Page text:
Topic

# Finite difference

About: Finite difference is a(n) research topic. Over the lifetime, 19693 publication(s) have been published within this topic receiving 408603 citation(s).

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01 Jan 1984

TL;DR: The history of numerical device modeling can be traced back to the early 1970s as mentioned in this paper, when the basic Semiconductor Equations were defined and the goal of modeling was to identify the most fundamental properties of numerical devices.

Abstract: 1. Introduction.- 1.1 The Goal of Modeling.- 1.2 The History of Numerical Device Modeling.- 1.3 References.- 2. Some Fundamental Properties.- 2.1 Poisson's Equation.- 2.2 Continuity Equations.- 2.3 Carrier Transport Equations.- 2.4 Carrier Concentrations.- 2.5 Heat Flow Equation.- 2.6 The Basic Semiconductor Equations.- 2.7 References.- 3. Proeess Modeling.- 3.1 Ion Implantation.- 3.2 Diffusion.- 3.3 Oxidation.- 3.4 References.- 4. The Physical Parameters.- 4.1 Carrier Mobility Modeling.- 4.2 Carrier Generation-Recombination Modeling.- 4.3 Thermal Conductivity Modeling.- 4.4 Thermal Generation Modeling.- 4.5 References.- 5. Analytical Investigations About the Basic Semiconductor Equations.- 5.1 Domain and Boundary Conditions.- 5.2 Dependent Variables.- 5.3 The Existence of Solutions.- 5.4 Uniqueness or Non-Uniqueness of Solutions.- 5.5 Sealing.- 5.6 The Singular Perturbation Approach.- 5.7 Referenees.- 6. The Diseretization of the Basic Semiconductor Equations.- 6.1 Finite Differences.- 6.2 Finite Boxes.- 6.3 Finite Elements.- 6.4 The Transient Problem.- 6.5 Designing a Mesh.- 6.6 Referenees.- 7. The Solution of Systems of Nonlinear Algebraic Equations.- 7.1 Newton's Method and Extensions.- 7.2 Iterative Methods.- 7.3 Referenees.- 8. The Solution of Sparse Systems of Linear Equations.- 8.1 Direct Methods.- 8.2 Ordering Methods.- 8.3 Relaxation Methods.- 8.4 Alternating Direction Methods.- 8.5 Strongly Implicit Methods.- 8.6 Convergence Acceleration of Iterative Methods.- 8.7 Referenees.- 9. A Glimpse on Results.- 9.1 Breakdown Phenomena in MOSFET's.- 9.2 The Rate Effect in Thyristors.- 9.3 Referenees.- Author Index.- Table Index.

2,497 citations

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TL;DR: In this paper, highly absorbing boundary conditions for two-dimensional time-domain electromagnetic field equations are presented for both two-and three-dimensional configurations and numerical results are given that clearly exhibit the accuracy and limits of applicability of these boundary conditions.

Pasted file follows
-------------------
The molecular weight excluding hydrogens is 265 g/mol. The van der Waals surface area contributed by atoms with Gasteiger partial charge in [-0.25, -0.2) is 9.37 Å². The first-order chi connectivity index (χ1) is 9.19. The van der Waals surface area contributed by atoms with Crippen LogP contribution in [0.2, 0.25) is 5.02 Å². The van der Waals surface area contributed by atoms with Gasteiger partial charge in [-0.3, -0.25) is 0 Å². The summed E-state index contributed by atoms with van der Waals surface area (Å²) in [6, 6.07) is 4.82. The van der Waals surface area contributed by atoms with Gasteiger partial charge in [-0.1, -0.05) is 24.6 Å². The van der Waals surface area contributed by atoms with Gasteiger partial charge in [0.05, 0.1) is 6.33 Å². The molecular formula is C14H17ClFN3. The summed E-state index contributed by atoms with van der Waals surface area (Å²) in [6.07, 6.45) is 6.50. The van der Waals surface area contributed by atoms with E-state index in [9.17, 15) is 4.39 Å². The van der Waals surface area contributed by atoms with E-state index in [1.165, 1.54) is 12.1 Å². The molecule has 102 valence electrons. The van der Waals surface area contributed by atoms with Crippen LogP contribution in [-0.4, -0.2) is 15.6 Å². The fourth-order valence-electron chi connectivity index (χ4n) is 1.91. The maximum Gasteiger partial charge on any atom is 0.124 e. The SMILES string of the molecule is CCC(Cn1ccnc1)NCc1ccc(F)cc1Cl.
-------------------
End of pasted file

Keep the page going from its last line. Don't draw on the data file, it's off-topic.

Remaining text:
Abstract: When time-domain electromagnetic-field equations are solved using finite-difference techniques in unbounded space, there must be a method limiting the domain in which the field is computed. This is achieved by truncating the mesh and using absorbing boundary conditions at its artificial boundaries to simulate the unbounded surroundings. This paper presents highly absorbing boundary conditions for electromagnetic-field equations that can be used for both two-and three-dimensional configurations. Numerical results are given that clearly exhibit the accuracy and limits of applicability of highly absorbing boundary conditions. A simplified, but equally accurate, absorbing condition is derived for two- dimensional time-domain electromagnetic-field problems.

2,476 citations

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TL;DR: In this paper, the authors used mesh refnement and extrapolation to obtain an accurate solution of the equations describing two-dimensional natural convection in a square cavity with differentially heated side walls.

Abstract: Details are given of the computational method used to obtain an accurate solution of the equations describing two-dimensional natural convection in a square cavity with differentially heated side walls. Second-order, central difference approximations were used. Mesh refnement and extrapolation led to solutions for 103⩽Ra⩽10 6 which are believed to be accurate to better than 1 per cent at the highest Rayleigh number and down to one-tenth of that at the lowest value.

2,342 citations

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TL;DR: In this paper, a method to simulate unsteady multi-fluid flows in which a sharp interface or a front separates incompressible fluids of different density and viscosity is described.

Abstract: A method to simulate unsteady multi-fluid flows in which a sharp interface or a front separates incompressible fluids of different density and viscosity is described. The flow field is discretized by a conservative finite difference approximation on a stationary grid, and the interface is explicitly represented by a separate, unstructured grid that moves through the stationary grid. Since the interface deforms continuously, it is necessary to restructure its grid as the calculations proceed. In addition to keeping the density and viscosity stratification sharp, the tracked interface provides a natural way to include surface tension effects. Both two- and three-dimensional, full numerical simulations of bubble motion are presented.

2,154 citations

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TL;DR: In this article, a set of radiation and outflow boundary conditions compatible with the DRP schemes is constructed, and a sequence of numerical simulations is conducted to test the effectiveness of the time-marching dispersion-relation-preserving (DRP) schemes.

Abstract: Time-marching dispersion-relation-preserving (DRP) schemes can be constructed by optimizing the finite difference approximations of the space and time derivatives in wave number and frequency space. A set of radiation and outflow boundary conditions compatible with the DRP schemes is constructed, and a sequence of numerical simulations is conducted to test the effectiveness of the DRP schemes and the radiation and outflow boundary conditions. Close agreement with the exact solutions is obtained.

2,105 citations